Case report | Volume 38, Article 8, 05 Jan 2021 | 10.11604/pamj.2021.38.8.27407

Ileosigmoid knot in a patient with Down syndrome: a unique surgical emergency

Said Boussaidane, Abderrahim Samlali, Asma Hamri, Youssef Narjis, Benomar Ridouan Benelkhaiat

Corresponding author: Said Boussaidane, Department of General Surgery, Ibn Tofail Hospital, Mohamed VI University Hospital, Cadi Ayad University, Marrakech, Morocco

Received: 12 Dec 2020 - Accepted: 17 Dec 2020 - Published: 05 Jan 2021

Domain: General surgery

Keywords: Ileosigmoid knot, volvulus, bowel obstruction, necrosis, Down syndrome, case report

©Said Boussaidane et al. Pan African Medical Journal (ISSN: 1937-8688). This is an Open Access article distributed under the terms of the Creative Commons Attribution International 4.0 License (https://creativecommons.org/licenses/by/4.0/), which permits unrestricted use, distribution, and reproduction in any medium, provided the original work is properly cited.

Cite this article: Said Boussaidane et al. Ileosigmoid knot in a patient with Down syndrome: a unique surgical emergency. Pan African Medical Journal. 2021;38:8. [doi: 10.11604/pamj.2021.38.8.27407]

Available online at: https://www.panafrican-med-journal.com/content/article/38/8/full

Home | Volume 38 | Article number 8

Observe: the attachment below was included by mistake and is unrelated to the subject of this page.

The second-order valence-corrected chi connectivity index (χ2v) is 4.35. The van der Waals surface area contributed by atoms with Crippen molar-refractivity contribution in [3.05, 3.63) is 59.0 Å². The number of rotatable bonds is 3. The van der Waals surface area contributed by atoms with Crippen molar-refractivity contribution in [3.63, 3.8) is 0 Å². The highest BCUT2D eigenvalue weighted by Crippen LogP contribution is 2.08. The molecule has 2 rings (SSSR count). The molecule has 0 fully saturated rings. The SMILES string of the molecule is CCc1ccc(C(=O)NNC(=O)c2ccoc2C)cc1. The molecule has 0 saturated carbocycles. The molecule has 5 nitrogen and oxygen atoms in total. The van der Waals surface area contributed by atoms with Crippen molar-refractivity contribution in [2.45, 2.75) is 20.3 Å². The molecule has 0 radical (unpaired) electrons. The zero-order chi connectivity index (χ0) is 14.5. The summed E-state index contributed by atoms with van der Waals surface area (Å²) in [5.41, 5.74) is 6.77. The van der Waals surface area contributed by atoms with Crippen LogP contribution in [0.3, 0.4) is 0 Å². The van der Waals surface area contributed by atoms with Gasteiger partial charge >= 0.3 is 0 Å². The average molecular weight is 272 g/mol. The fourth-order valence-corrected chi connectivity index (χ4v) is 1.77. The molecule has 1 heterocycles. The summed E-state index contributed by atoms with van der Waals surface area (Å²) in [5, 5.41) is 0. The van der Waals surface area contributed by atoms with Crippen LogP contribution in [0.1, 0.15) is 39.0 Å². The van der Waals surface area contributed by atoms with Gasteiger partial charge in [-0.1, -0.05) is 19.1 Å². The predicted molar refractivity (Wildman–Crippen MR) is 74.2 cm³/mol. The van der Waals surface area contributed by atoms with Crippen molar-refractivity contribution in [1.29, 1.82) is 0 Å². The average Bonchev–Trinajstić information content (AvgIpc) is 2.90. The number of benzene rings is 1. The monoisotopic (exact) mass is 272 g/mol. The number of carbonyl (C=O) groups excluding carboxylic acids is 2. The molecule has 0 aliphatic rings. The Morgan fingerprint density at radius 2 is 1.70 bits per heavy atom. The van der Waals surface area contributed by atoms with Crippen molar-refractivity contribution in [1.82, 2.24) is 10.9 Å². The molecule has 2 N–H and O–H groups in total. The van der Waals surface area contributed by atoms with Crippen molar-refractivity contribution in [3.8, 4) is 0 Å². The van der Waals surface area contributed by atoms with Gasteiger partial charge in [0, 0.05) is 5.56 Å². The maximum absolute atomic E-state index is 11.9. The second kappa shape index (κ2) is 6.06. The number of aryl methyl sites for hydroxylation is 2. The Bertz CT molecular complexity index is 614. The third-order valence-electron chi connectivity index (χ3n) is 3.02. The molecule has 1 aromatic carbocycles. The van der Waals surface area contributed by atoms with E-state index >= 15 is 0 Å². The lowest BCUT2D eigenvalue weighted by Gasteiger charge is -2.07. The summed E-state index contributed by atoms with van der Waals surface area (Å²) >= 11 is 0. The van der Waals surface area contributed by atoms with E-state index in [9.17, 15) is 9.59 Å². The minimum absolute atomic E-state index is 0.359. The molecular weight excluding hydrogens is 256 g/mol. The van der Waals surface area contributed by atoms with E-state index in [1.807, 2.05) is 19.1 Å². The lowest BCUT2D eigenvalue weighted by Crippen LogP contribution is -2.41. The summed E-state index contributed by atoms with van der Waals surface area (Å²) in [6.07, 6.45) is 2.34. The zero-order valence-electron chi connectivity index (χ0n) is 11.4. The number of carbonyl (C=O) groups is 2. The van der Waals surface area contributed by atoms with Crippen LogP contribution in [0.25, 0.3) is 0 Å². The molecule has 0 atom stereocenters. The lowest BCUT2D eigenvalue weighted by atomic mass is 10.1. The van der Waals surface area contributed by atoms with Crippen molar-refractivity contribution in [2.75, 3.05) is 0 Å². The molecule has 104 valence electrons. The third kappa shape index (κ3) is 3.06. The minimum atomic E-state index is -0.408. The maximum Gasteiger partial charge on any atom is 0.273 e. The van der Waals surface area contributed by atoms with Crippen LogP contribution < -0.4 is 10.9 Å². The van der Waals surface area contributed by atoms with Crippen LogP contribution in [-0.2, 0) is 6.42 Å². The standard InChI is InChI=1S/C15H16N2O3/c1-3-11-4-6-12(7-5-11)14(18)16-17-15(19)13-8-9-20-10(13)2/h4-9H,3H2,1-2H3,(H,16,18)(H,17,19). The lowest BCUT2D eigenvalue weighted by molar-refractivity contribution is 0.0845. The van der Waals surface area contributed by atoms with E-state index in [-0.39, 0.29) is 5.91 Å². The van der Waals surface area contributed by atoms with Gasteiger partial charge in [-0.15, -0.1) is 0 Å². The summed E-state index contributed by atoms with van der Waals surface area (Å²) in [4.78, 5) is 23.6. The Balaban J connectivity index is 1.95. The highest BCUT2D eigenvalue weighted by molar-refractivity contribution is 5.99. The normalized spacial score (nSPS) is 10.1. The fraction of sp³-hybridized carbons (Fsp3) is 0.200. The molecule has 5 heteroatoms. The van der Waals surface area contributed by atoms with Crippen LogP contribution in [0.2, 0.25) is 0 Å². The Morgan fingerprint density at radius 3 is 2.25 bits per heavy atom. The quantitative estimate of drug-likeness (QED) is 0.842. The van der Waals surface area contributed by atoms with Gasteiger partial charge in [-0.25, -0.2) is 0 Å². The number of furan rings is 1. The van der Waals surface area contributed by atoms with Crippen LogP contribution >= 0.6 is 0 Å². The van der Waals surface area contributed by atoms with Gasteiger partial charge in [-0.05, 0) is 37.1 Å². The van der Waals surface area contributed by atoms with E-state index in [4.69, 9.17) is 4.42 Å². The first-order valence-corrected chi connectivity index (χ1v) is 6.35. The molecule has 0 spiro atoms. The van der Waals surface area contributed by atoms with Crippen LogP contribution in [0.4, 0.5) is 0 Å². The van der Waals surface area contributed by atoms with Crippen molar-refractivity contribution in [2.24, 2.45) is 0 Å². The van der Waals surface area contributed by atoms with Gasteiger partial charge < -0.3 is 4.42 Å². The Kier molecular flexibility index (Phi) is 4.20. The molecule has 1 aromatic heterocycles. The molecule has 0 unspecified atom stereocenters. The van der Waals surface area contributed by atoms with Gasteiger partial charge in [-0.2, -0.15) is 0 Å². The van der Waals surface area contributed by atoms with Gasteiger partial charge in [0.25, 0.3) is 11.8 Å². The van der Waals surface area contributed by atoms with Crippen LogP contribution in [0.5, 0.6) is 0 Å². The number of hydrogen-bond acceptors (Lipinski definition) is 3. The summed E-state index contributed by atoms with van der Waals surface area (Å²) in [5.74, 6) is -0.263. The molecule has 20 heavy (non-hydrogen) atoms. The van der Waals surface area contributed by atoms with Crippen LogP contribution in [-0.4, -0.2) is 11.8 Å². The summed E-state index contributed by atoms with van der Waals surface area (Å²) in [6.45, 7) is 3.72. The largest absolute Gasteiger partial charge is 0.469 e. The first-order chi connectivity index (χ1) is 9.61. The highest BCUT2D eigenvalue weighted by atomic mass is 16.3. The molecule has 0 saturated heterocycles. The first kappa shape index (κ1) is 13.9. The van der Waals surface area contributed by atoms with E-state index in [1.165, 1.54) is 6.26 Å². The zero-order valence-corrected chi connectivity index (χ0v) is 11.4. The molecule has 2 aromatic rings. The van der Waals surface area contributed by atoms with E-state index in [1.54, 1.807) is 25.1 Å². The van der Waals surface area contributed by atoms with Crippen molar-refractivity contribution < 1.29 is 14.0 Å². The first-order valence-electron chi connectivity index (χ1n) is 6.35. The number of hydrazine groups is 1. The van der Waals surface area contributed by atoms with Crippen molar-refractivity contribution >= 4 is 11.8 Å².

Case report

Ileosigmoid knot in a patient with Down syndrome: a unique surgical emergency

Ileosigmoid knot in a patient with Down syndrome: a unique surgical emergency

Said Boussaidane1,&, Abderrahim Samlali1, Asma Hamri1, Youssef Narjis1, Benomar Ridouan Benelkhaiat1

 

1Department of General Surgery, Ibn Tofail Hospital, Mohamed VI University Hospital, Cadi Ayad University, Marrakech, Morocco

 

 

&Corresponding author
Said Boussaidane, Department of General Surgery, Ibn Tofail Hospital, Mohamed VI University Hospital, Cadi Ayad University, Marrakech, Morocco

 

 

Abstract

The ileosigmoid knot (ISK) or double ileosigmoid volvulus is a wrapping of the small intestine around the base of the sigmoid colon. We report an unusual case in the digestive surgery department of the Ibn Tofail Hospital of CHU Mohammed VI Marrakech of a 28-year-old man with Down's syndrome who presented with symptoms and signs of intestinal obstruction. Abdominal CT scan revealed a whirl sing and significant distension of the sigmoid loop. Exploratory laparotomy revealed ISK resulting in gangrene of ileum and sigmoid colon. The surgical procedure was a necrotic digestive segments resection, with a double-barrelled ileostomy and a Hartmann procedure. One month afterwards, the patient was operated on to reestablish of the continuity. Through this observation and a review of the literature we define the diagnostic, therapeutic and prognosis aspects of this rare clinical entity.

 

 

Introduction    Down

The ileosigmoid knot (ISK) or double ileosigmoid volvulus is uncommon cause of acute intestinal obstruction, it is a wrapping of the small intestine around the base of the sigmoid colon [1], thus achieving intestinal obstruction by bifocal strangulation of the sigmoid and ileum [2]. The ISK is considered to be a true surgical emergency which rapidly progresses to intestinal necrosis. The pre-operative diagnosis is difficult. Knowledge of the mechanism of this pathology is essential, allows early and appropriate diagnosis and management [3].